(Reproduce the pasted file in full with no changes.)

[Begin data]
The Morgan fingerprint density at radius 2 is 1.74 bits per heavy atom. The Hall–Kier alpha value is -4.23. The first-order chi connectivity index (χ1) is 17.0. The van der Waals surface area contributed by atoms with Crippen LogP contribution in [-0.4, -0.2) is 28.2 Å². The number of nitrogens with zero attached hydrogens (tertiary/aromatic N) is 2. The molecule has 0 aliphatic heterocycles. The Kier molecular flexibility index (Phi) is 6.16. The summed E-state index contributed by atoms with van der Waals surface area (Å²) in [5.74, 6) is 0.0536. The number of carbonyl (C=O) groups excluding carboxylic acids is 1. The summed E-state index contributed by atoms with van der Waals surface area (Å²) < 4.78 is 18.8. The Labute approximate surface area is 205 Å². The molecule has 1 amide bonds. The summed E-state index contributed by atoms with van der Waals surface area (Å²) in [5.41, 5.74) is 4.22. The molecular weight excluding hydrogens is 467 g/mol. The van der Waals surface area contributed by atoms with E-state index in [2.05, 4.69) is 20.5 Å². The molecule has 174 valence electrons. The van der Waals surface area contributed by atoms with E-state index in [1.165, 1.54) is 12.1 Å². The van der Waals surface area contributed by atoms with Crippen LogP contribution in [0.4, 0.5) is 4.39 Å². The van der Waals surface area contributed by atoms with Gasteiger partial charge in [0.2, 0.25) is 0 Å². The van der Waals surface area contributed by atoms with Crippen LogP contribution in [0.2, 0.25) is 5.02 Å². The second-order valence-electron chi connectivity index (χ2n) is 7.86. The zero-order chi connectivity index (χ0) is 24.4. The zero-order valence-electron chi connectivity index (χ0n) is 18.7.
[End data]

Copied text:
The Morgan fingerprint density at radius 2 is 1.74 bits per heavy atom. The Hall–Kier alpha value is -4.23. The first-order chi connectivity index (χ1) is 17.0. The van der Waals surface area contributed by atoms with Crippen LogP contribution in [-0.4, -0.2) is 28.2 Å². The number of nitrogens with zero attached hydrogens (tertiary/aromatic N) is 2. The molecule has 0 aliphatic heterocycles. The Kier molecular flexibility index (Phi) is 6.16. The summed E-state index contributed by atoms with van der Waals surface area (Å²) in [5.74, 6) is 0.0536. The number of carbonyl (C=O) groups excluding carboxylic acids is 1. The summed E-state index contributed by atoms with van der Waals surface area (Å²) < 4.78 is 18.8. The Labute approximate surface area is 205 Å². The molecule has 1 amide bonds. The summed E-state index contributed by atoms with van der Waals surface area (Å²) in [5.41, 5.74) is 4.22. The molecular weight excluding hydrogens is 467 g/mol. The van der Waals surface area contributed by atoms with E-state index in [2.05, 4.69) is 20.5 Å². The molecule has 174 valence electrons. The van der Waals surface area contributed by atoms with E-state index in [1.165, 1.54) is 12.1 Å². The van der Waals surface area contributed by atoms with Crippen LogP contribution in [0.4, 0.5) is 4.39 Å². The van der Waals surface area contributed by atoms with Gasteiger partial charge in [0.2, 0.25) is 0 Å². The van der Waals surface area contributed by atoms with Crippen LogP contribution in [0.2, 0.25) is 5.02 Å². The second-order valence-electron chi connectivity index (χ2n) is 7.86. The zero-order chi connectivity index (χ0) is 24.4. The zero-order valence-electron chi connectivity index (χ0n) is 18.7.